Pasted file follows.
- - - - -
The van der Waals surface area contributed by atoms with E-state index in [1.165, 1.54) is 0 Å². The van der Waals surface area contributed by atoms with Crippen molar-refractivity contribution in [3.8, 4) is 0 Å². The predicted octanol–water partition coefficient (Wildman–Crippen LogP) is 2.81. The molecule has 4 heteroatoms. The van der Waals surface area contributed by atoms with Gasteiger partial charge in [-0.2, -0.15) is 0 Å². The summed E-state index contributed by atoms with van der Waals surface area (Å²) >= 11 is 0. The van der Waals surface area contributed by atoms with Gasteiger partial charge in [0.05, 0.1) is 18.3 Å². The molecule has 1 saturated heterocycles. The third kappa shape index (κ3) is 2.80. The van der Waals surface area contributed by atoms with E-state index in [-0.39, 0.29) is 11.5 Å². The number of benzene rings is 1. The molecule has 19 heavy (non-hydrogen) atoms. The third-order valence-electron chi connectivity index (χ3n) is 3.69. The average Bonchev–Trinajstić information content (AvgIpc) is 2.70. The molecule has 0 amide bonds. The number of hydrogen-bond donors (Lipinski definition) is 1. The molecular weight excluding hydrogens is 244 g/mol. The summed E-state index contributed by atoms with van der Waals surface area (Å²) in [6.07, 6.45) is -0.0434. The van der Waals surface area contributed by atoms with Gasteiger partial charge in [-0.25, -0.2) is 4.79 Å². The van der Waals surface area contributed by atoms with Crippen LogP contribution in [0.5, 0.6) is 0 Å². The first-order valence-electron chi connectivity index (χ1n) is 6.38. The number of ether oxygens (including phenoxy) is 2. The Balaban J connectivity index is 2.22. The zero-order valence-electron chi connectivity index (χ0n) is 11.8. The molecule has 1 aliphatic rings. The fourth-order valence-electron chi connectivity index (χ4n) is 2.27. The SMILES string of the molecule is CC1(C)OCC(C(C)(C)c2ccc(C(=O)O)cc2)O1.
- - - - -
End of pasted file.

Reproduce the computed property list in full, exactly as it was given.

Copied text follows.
The van der Waals surface area contributed by atoms with E-state index in [1.165, 1.54) is 0 Å². The van der Waals surface area contributed by atoms with Crippen molar-refractivity contribution in [3.8, 4) is 0 Å². The predicted octanol–water partition coefficient (Wildman–Crippen LogP) is 2.81. The molecule has 4 heteroatoms. The van der Waals surface area contributed by atoms with Gasteiger partial charge in [-0.2, -0.15) is 0 Å². The summed E-state index contributed by atoms with van der Waals surface area (Å²) >= 11 is 0. The van der Waals surface area contributed by atoms with Gasteiger partial charge in [0.05, 0.1) is 18.3 Å². The molecule has 1 saturated heterocycles. The third kappa shape index (κ3) is 2.80. The van der Waals surface area contributed by atoms with E-state index in [-0.39, 0.29) is 11.5 Å². The number of benzene rings is 1. The molecule has 19 heavy (non-hydrogen) atoms. The third-order valence-electron chi connectivity index (χ3n) is 3.69. The average Bonchev–Trinajstić information content (AvgIpc) is 2.70. The molecule has 0 amide bonds. The number of hydrogen-bond donors (Lipinski definition) is 1. The molecular weight excluding hydrogens is 244 g/mol. The summed E-state index contributed by atoms with van der Waals surface area (Å²) in [6.07, 6.45) is -0.0434. The van der Waals surface area contributed by atoms with Gasteiger partial charge in [-0.25, -0.2) is 4.79 Å². The van der Waals surface area contributed by atoms with Crippen LogP contribution in [0.5, 0.6) is 0 Å². The first-order valence-electron chi connectivity index (χ1n) is 6.38. The number of ether oxygens (including phenoxy) is 2. The Balaban J connectivity index is 2.22. The zero-order valence-electron chi connectivity index (χ0n) is 11.8. The molecule has 1 aliphatic rings. The fourth-order valence-electron chi connectivity index (χ4n) is 2.27. The SMILES string of the molecule is CC1(C)OCC(C(C)(C)c2ccc(C(=O)O)cc2)O1.